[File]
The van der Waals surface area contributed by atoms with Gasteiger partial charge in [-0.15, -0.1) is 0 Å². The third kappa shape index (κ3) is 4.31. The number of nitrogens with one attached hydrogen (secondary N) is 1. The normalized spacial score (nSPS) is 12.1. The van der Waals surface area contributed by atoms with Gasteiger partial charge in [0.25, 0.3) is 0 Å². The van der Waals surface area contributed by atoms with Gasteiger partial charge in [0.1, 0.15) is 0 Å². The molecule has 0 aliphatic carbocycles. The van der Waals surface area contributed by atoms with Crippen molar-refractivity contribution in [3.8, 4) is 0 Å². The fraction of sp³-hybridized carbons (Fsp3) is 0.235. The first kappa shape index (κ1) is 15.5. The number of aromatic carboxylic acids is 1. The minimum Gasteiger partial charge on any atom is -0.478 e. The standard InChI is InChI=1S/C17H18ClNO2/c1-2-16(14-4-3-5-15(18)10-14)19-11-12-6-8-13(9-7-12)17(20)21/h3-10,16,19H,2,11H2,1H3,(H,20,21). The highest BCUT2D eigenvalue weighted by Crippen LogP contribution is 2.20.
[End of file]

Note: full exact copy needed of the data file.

The van der Waals surface area contributed by atoms with Gasteiger partial charge in [-0.15, -0.1) is 0 Å². The third kappa shape index (κ3) is 4.31. The number of nitrogens with one attached hydrogen (secondary N) is 1. The normalized spacial score (nSPS) is 12.1. The van der Waals surface area contributed by atoms with Gasteiger partial charge in [0.25, 0.3) is 0 Å². The van der Waals surface area contributed by atoms with Gasteiger partial charge in [0.1, 0.15) is 0 Å². The molecule has 0 aliphatic carbocycles. The van der Waals surface area contributed by atoms with Crippen molar-refractivity contribution in [3.8, 4) is 0 Å². The fraction of sp³-hybridized carbons (Fsp3) is 0.235. The first kappa shape index (κ1) is 15.5. The number of aromatic carboxylic acids is 1. The minimum Gasteiger partial charge on any atom is -0.478 e. The standard InChI is InChI=1S/C17H18ClNO2/c1-2-16(14-4-3-5-15(18)10-14)19-11-12-6-8-13(9-7-12)17(20)21/h3-10,16,19H,2,11H2,1H3,(H,20,21). The highest BCUT2D eigenvalue weighted by Crippen LogP contribution is 2.20.